Secondly, on the purpose of the war, many old wars were fought for territorial conflicts, land disputes, natural resource issues, and questions of national identity. When the combatants went to fight in this setting, their objectives were crystal plain and evident. As an example, in the Falkland Islands War, the aim was to capture the Falkland Islands, together with the neighboring countries of South Georgia and the South Sandwich Islands (Liffiton 2016). As opposed to other cases, the purpose in this instance was anchored in politics rather than identification. Dissimilarly, the objectives for which new wars are fought are linked to identity politics. People do not engage in new conflicts for geopolitical or ideological reasons. On the contrary, people struggle for their identities, which are being resurrected by globalization. The societies that makeup states are conscious of their identities as a result of the consequences of globalization, and also consider themselves to be in the right to establish a state. This is regarding the Bosnian war. When Slobodan Milosevic came to power in Yugoslavia in 1986. Milosevic intentionally sowed discord among Serbians, Croats, and Muslim Bosniaks. Milosevic, dubbed “The Butcher of the Balkans,” exploited the ethnic tensions that culminated in the Bosnian War. Milosevic gained popularity by exploiting ancient grievances, stoking patriotic feelings, and inspiring visions of a “Greater Serbia” made up entirely of Serbians. By 1971, Muslims became the majority in Bosnia. In 1991, approximately half of Bosnia’s four million people were Bosniak. When Bosnia proclaimed independence from Serbia in 1992, the country’s Serbs, under the direction of Radovan Karadzic and with the backing of Milosevic, were resisted and threatened with murder. The Serbs wanted to remain in Yugoslavia and construct a separate entity from the rest of the country. Thousands of people were murdered and millions displaced during the Bosnian War. On July 11, 1995, Serbian troops assaulted and overran Srebrenica, a city that was recognized as a place of refuge by the United Nations in 1993. Srebrenica soldiers segregated Bosniak residents, women and kids were taken away while men and boys were executed or bused to mass graves on the scene. The atrocity murdered 8,000 people (Bramlett 2018).

Thirdly, on actors in the war, the old wars were often combated between stationary armies, and these forces were equipped and provided with the governments of the many countries involved. Thus, the old wars were waged by fighters while also being targeted by combatants. Furthermore, although the boundary between fighters and non-combatants is hazy, the line between acceptable and criminal violence is likewise hazy. In the earlier conflicts, there was a clear divide between fighters and non-combatants. Civilians, including women and children, were immune. The Falklands War was a typical ancient battle in terms of distinguishing between combatant and non-combatant, legal and criminal violence since 907 people were murdered in that war (Bluth 1987). On the contrary, as the state’s power weakens, many factions emerge as participants in the new warfare. Street syndicates, diaspora formations, paramilitary organizations, mercenaries, local militias, as well as regular armies, are examples of these groupings. They battle for their interests even as they engage in criminal acts to fund themselves. Furthermore, they are decentralized organizationally and work via by working together even if the two people are on opposing sides of a battle (Mary Kaldor et. al 2007). This can also be termed the privatization of war. Existing research has shown that since the conclusion of the Cold War, privatized military and security corporations (PMSCs) have seen tremendous growth.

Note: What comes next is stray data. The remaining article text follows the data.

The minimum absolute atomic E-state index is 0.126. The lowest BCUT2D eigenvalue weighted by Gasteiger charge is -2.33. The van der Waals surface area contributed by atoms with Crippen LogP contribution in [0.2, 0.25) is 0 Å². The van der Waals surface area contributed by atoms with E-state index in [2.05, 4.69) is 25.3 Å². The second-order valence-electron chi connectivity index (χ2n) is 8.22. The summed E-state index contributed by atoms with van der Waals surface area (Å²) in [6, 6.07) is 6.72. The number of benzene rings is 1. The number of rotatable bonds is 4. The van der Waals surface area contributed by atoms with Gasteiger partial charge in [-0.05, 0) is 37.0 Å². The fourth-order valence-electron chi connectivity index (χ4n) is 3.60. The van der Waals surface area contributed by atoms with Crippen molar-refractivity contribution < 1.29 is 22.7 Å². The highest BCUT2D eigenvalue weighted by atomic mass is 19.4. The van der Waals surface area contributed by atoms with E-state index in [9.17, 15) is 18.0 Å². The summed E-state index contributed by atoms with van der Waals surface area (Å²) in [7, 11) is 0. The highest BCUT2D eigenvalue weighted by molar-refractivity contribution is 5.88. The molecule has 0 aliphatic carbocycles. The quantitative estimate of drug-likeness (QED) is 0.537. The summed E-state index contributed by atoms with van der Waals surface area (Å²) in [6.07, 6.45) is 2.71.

Military operations conducted by the United States’ PMSCs in Afghanistan and Iraq have grown since the September 11th attacks. G4S, a UK-based PMSC that provides a wide variety of security services, had a sales income of EUR 3.7 billion in 2018. DynCorp International, a multinational security firm that relies almost entirely on US government contracts, reports revenue of more than EUR 2.6 billion for the year. PMSCs are commercial companies with specified corporate structures that compete globally to supply various security services. Despite being commercial companies, several PMSCs have a sour image as mercenaries, having been implicated in grave abuses of war law and human rights. Beyond the Nisour Square incident, two US-based firms, CACI International and L-3 are accused of torturing Iraqi inmates at Abu Ghraib jail in 2003. Other difficulties with PMSCs involve their lack of clarity and personal goals that may not align with those of the governments who hire them (Stanger 2006). These findings pushed nations to implement stronger national and international PMCS regulations. Governments will continue to use PMSCs and their services. This might help minimize the number of military fatalities, which is frequently a politically sensitive and controversial subject for many nations. However, the role of PMSCs on conflict length is debatable. The employment of such businesses in military operations to benefit one of the parties to a dispute has been found to reduce the likelihood of a durable peace. While the usage of PMSCs has been linked to major breaches of international law, these firms may also play a constructive role in specific situations (Bellal 2019).